North Texans are being warned to be on alert for scam phone calls that are apparently involving a warrant for missing jury duty.
Callers are claiming to be from sheriff's departments, U.S. Marshals Service Office, court officers and other law enforcement agencies, according to the Dallas County Sheriff's Office.
During the calls, scammers try to collect a fraudulent fine, so victims can ward off arrest for failing to report for jury duty. The callers tell their victims they must purchase a prepaid debit card, such as a Green Dot card or gift card, and read the card number over the phone.
People are being urged to report the phone calls to local police, sheriff's office, U.S. Marshals Service office and the Federal Trade Commission.
Scammers may try to use a host of scare tactics to lure victims into paying these fake fines, the news release said. You may be told about fake badge numbers, names of actual law enforcement officials and judges and courthouse addresses.
"Legitimate court employees and other law enforcement officials will never call to solicit this type of personal or financial information from you," Dallas County Sheriff Marian Brown said in the statement. "The Sheriff's Office won't ask for a credit/debit or gift card number or bank routing numbers or ask for funds to be wired for any purpose. If the caller is urging you to provide this type of information or any other personal or financial information, hang up and report the call to your local police authorities and the FTC. You can even report to both agencies anonymously."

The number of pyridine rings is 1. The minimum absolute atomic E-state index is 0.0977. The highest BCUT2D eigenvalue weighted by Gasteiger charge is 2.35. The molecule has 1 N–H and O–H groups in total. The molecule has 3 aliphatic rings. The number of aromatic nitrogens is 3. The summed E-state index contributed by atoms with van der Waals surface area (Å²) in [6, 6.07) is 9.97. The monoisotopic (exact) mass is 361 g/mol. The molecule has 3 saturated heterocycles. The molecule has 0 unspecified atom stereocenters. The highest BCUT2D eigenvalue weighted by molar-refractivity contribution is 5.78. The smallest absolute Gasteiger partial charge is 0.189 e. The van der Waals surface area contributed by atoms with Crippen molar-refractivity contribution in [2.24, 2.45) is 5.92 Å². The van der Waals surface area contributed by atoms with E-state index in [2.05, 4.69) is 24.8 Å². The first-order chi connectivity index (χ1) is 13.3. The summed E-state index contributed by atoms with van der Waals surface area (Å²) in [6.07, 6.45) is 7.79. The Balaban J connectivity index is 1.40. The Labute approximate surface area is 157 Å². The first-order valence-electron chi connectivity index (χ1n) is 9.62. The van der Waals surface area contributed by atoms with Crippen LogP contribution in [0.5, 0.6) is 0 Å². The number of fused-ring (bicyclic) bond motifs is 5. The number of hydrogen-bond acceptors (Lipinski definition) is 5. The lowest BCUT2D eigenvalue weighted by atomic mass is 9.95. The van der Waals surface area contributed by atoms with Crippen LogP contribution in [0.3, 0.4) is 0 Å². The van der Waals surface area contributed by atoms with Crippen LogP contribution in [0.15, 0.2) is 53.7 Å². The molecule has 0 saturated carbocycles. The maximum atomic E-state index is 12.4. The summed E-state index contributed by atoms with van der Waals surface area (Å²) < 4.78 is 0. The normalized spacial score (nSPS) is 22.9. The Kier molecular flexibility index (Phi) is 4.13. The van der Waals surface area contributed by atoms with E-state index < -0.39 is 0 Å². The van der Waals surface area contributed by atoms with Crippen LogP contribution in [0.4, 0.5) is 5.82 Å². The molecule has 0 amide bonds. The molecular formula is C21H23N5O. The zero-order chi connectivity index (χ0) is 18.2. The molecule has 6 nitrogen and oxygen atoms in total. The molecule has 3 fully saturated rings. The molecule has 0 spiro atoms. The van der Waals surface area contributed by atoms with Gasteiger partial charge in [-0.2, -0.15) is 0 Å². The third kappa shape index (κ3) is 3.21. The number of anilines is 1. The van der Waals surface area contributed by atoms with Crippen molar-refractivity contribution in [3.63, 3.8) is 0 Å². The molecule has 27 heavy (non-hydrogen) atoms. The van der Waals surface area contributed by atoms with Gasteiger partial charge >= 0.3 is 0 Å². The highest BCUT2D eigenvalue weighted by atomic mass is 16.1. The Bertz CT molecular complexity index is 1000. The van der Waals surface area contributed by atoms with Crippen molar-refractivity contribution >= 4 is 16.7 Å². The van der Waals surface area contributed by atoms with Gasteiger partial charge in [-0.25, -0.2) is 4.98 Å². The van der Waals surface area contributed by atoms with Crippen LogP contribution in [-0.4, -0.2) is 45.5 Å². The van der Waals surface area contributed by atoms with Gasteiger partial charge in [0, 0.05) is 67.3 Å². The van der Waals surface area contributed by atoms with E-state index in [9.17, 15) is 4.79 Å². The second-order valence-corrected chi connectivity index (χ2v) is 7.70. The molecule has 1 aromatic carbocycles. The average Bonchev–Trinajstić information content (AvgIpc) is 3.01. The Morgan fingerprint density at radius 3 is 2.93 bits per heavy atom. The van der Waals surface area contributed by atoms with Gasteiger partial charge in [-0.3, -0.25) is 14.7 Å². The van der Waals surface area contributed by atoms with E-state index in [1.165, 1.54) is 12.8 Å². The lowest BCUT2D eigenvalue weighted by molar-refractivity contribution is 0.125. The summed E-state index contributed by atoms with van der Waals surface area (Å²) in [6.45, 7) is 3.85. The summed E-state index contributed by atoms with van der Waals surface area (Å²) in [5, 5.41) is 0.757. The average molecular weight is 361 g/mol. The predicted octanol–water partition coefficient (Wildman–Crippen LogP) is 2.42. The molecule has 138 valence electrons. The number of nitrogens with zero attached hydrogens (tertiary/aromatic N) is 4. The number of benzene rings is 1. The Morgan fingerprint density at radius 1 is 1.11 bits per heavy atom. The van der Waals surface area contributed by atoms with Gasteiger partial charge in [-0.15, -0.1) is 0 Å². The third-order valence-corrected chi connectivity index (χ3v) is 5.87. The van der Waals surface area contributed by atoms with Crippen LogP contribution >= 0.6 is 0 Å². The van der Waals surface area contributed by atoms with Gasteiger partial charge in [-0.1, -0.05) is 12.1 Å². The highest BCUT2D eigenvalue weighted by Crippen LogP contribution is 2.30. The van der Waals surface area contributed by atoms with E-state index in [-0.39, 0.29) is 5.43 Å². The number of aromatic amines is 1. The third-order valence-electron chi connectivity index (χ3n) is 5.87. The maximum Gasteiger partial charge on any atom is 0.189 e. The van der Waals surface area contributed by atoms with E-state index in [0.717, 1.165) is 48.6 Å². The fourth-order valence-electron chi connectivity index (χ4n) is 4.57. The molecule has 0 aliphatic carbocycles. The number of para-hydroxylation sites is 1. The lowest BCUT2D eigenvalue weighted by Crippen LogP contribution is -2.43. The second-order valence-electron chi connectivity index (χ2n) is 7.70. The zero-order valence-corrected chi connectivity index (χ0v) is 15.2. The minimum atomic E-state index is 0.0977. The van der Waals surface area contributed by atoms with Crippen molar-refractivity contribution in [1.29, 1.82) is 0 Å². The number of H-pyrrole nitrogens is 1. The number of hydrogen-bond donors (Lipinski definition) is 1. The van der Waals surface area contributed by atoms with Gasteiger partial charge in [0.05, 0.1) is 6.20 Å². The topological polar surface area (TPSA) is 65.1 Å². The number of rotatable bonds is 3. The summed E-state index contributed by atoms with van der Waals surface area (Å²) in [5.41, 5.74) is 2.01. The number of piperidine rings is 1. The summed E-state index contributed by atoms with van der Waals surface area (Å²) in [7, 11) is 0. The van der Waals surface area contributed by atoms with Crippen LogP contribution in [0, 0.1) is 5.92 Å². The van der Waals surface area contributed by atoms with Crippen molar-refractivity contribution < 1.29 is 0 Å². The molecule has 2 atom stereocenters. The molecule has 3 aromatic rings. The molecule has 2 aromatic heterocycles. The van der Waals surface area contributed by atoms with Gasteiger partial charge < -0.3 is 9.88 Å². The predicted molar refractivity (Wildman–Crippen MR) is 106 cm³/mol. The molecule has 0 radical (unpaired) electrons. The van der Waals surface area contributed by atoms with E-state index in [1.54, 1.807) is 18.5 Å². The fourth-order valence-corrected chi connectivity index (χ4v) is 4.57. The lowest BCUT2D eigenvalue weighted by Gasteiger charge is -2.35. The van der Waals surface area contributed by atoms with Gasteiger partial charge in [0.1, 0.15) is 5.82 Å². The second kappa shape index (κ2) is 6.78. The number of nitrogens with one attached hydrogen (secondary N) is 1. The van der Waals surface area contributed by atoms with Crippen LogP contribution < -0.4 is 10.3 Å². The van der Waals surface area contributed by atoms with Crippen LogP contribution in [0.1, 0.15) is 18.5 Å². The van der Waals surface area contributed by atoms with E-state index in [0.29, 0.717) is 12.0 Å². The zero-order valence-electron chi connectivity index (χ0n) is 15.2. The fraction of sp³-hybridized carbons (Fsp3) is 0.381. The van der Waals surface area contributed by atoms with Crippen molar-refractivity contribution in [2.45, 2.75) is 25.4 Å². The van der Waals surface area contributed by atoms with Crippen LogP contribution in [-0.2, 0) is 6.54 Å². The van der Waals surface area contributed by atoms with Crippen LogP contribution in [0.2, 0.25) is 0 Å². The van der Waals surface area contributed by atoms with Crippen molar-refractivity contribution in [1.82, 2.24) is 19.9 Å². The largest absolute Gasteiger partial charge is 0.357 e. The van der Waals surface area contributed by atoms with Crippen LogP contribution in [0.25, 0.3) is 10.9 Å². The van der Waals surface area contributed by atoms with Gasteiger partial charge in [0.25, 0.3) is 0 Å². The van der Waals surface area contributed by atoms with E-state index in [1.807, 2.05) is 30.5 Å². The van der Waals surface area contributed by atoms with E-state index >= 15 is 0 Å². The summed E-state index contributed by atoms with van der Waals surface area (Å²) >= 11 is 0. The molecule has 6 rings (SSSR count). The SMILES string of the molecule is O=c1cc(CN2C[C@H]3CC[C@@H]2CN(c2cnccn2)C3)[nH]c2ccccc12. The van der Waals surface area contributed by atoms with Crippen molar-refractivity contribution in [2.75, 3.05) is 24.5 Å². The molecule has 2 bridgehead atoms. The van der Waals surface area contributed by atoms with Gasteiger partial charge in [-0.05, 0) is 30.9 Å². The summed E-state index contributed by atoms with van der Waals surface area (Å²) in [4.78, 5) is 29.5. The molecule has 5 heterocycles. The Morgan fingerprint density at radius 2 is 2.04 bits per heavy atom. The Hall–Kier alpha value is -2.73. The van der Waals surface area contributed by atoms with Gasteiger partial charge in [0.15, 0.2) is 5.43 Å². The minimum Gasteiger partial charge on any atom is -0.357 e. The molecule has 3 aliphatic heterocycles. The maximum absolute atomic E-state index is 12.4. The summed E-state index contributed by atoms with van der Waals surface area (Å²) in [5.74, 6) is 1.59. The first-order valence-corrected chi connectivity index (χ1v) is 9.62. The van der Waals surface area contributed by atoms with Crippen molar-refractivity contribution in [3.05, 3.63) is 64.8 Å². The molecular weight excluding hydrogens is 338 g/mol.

Officials said to keep these main points in mind when you receive a suspicious call:
- Law Enforcement will never ask for credit/debit card/gift card numbers, wire transfers, or bank routing numbers for any purpose.
- Do not divulge personal or financial information to unknown callers.
- Report scam phone calls to your local police authority, Sheriff's Office or local U.S. Marshals Service Office and to the FTC.
- Authenticate the call by calling the Dallas County Jury Services Office or the clerk of the U.S. District Court in your area and verify the court order given by the caller.